Contagion Concerns From a 2007-08 CDS Trader
Charts don't matter, macro data doesn't really matter, and until the contagion stops, valuation doesn't really matter either.
The Euro to Swiss Franc currency rate, one of the best measures of stress in the European banking system, closed today below 1.20, at 1.195, for the first time.
In addition, the German 2-year yield dropped from 1.48% to 1.37% in a single day today on contagion fears.
We've been getting these panic moves every three to four months since the beginning of 2010. Spreads for a country widen, EUR/CHF falls, stock markets fall, policymakers announce a bigger liquidity facility or do something else to regain market confidence, spreads back off a bit, and stocks go on their merry way. But the spreads and yields never fall back to their prior levels. EUR/CHF never bounces back as high. It's a problem Europe could fix by having Germany and France write a big check and then letting some of the PIIGS countries devalue their currencies or leave the eurozone, but so far they have been unwilling to do that. And we're running out of time.
We know about the interlinked exposure that European governments and banks have with each other. We have some idea about the amount of sovereign debt they hold. We have no idea about how much debt banks hold of other banks. This is where the Lehman parallels seem to fit. Greece is not an important counterparty to the European banking system, but if Greece restructures its debt or defaults then banks will take impairments, which will threaten their already meager capital levels. Immediately some of these banks will be more or less insolvent. If that happens there will be a general distrust of many banks in Europe just like there was in the US after Lehman fell. Banks will horde pristine collateral and repo markets will dry up. Leverage will have to come down which means forced asset sales into a market that will shun risk. The solvency of the European banking system will be a concern, which is a big problem for Americans since 39%, or $620 billion, of prime money market fund assets are in unsecured European bank debt, as Bank of America pointed out last week.
Why haven't banks sold all of this debt? Assuming there's a bigger sucker somewhere, of course, whether that be in Asia or elsewhere. Well, during the credit crisis and since banks moved assets from their "assets for sale" bucket where they were marked to market, to their "held to maturity" bucket where they only need to recognize losses if cash flows are threatened. And as this Citigroup (C) piece on accounting for a rescheduling/restructuring of sovereign debt notes, if banks sell securities from their "held to maturity" bucket they are impacting by "tainting rules" which state that other assets from their "held to maturity" bucket must move back to their "assets for sale" bucket, which means marking to market again.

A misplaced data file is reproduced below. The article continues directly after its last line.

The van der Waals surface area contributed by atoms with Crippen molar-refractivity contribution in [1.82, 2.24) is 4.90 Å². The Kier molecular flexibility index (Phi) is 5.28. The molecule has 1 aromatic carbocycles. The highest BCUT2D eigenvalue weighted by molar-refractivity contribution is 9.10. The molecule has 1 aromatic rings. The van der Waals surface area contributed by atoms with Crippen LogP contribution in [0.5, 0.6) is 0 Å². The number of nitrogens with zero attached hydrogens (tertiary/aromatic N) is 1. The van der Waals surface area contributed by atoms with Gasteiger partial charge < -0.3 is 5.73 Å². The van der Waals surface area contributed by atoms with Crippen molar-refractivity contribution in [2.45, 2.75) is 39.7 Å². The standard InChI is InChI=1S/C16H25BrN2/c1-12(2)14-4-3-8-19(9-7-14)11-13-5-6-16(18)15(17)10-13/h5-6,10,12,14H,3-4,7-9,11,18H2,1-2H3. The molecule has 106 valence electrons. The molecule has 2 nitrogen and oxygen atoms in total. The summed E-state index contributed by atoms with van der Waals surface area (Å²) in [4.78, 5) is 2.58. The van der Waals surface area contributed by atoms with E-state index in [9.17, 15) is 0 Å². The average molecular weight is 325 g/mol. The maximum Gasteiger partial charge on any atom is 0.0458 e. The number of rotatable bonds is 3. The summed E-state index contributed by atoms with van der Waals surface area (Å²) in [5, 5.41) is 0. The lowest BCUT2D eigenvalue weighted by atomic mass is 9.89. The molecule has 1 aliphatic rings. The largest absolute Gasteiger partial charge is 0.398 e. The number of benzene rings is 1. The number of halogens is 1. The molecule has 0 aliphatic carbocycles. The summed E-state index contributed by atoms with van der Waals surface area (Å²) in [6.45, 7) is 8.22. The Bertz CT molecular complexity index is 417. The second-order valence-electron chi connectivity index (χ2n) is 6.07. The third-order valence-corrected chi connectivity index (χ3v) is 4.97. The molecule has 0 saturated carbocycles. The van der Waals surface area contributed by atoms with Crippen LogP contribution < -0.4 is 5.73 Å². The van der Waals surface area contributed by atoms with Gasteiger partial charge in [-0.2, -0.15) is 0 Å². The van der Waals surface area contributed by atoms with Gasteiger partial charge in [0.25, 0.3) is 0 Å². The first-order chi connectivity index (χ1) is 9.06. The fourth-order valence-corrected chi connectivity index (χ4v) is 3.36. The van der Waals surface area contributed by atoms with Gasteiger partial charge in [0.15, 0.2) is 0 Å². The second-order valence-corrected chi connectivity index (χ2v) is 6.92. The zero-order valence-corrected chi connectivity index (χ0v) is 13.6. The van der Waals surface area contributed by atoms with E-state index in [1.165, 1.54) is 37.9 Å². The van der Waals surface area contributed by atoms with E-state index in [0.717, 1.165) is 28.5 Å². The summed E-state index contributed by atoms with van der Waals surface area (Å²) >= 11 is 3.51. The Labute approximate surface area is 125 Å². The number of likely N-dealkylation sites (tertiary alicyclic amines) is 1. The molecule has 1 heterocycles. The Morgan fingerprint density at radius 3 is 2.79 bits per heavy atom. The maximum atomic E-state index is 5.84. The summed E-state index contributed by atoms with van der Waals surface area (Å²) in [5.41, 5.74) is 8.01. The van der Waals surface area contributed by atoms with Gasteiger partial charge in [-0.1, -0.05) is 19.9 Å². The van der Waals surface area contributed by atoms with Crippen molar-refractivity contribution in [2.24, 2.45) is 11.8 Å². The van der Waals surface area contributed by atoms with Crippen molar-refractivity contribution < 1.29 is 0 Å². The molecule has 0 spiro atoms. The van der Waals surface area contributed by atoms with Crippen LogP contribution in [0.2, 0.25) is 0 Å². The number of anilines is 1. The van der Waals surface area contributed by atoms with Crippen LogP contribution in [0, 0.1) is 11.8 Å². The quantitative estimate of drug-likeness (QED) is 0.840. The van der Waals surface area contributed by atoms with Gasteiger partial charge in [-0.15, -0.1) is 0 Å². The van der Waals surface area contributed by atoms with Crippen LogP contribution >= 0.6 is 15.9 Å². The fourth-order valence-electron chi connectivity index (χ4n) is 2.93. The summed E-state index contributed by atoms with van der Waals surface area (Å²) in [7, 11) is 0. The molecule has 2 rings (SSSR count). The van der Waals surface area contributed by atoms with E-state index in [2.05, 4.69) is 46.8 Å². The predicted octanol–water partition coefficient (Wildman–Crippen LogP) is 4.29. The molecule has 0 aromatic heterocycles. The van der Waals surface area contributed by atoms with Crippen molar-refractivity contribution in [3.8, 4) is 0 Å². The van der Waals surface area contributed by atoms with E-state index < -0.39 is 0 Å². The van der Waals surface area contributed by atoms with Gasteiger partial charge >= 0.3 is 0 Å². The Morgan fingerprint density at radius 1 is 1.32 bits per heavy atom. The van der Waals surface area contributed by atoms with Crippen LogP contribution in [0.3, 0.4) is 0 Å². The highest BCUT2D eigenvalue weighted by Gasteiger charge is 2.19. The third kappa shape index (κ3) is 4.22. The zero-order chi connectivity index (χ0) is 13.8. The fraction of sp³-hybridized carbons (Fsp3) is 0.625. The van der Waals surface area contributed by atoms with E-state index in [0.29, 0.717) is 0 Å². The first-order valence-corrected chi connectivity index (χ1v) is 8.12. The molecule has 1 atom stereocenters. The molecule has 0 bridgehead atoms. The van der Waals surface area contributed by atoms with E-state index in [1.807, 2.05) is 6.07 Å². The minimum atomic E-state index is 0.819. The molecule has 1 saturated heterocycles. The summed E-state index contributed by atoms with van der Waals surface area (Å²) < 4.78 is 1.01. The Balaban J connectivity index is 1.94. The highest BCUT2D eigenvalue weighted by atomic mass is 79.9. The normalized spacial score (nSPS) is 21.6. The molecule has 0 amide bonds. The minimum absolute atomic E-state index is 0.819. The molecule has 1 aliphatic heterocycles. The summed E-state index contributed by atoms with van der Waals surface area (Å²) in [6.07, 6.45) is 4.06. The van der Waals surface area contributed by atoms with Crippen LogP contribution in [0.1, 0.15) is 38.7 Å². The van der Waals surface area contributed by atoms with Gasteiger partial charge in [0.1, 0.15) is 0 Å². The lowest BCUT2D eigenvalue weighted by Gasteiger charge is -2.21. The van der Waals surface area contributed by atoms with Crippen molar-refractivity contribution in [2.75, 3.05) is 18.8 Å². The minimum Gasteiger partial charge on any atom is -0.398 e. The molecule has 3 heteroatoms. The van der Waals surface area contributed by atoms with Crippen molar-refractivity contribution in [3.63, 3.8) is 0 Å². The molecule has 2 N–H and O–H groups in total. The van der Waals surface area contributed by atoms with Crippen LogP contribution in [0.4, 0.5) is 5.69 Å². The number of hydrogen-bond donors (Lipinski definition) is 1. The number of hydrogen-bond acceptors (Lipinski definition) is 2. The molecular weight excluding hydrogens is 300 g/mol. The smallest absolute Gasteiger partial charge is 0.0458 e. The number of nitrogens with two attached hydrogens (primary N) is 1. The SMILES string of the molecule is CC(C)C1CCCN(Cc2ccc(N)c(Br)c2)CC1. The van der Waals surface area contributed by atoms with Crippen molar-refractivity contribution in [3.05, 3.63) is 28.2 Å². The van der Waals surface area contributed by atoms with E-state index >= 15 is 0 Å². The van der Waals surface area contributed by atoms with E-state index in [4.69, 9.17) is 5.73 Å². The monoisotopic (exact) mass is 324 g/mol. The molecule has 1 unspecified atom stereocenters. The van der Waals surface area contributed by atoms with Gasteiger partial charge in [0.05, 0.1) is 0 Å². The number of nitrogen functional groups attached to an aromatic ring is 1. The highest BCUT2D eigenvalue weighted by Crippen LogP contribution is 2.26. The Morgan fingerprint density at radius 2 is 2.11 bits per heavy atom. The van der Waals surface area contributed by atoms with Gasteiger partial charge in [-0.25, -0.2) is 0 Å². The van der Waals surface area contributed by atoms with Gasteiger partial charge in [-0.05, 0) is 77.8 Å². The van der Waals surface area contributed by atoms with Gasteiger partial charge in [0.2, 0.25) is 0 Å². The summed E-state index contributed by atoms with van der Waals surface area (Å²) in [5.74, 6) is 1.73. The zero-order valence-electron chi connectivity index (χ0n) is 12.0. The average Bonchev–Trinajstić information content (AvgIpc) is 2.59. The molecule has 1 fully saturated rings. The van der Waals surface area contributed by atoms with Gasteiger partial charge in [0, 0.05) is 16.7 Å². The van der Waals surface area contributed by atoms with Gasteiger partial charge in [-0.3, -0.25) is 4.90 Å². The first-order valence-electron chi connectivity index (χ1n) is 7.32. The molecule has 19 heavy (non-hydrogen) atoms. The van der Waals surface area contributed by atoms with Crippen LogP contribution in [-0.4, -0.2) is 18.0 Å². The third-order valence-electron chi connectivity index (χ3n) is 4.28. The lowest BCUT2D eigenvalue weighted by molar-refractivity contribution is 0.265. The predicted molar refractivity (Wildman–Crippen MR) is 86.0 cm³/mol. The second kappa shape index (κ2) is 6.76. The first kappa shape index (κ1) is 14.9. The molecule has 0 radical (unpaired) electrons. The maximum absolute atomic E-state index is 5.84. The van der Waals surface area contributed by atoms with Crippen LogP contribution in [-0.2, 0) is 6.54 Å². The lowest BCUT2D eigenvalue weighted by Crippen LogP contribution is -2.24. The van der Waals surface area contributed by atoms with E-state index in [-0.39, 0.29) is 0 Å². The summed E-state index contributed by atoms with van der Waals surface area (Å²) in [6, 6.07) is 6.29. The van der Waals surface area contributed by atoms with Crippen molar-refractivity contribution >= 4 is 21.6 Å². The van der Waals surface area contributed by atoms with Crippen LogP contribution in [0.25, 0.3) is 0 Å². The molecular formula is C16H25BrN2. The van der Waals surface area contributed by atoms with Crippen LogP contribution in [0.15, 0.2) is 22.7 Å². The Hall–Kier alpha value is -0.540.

So they're not going to sell sovereign debt until they can't. If they want to reduce risk they'll have to sell other correlated assets -- which could be anything from corporate credit in Europe and the US to equity futures to currencies.
My experience in 2007-08 taught me that in credit contagions understanding these dynamics is all that matters. Charts don't matter, macro data doesn't really matter, and until the contagion stops valuation doesn't really matter either. A $1 bill could trade for 70 cents if firms need to raise capital.
That being said, in December, 2008, the S&P 500 recovered to make a new high for the year. All of the losses from the Russian default and LTCM were made back and then some. This episode may very well be the same, with the economy and stock market valuations much more balanced than they were in 2008. But that doesn't mean that stocks can't fall 10-40% first if this gets out of hand. Be careful out there.
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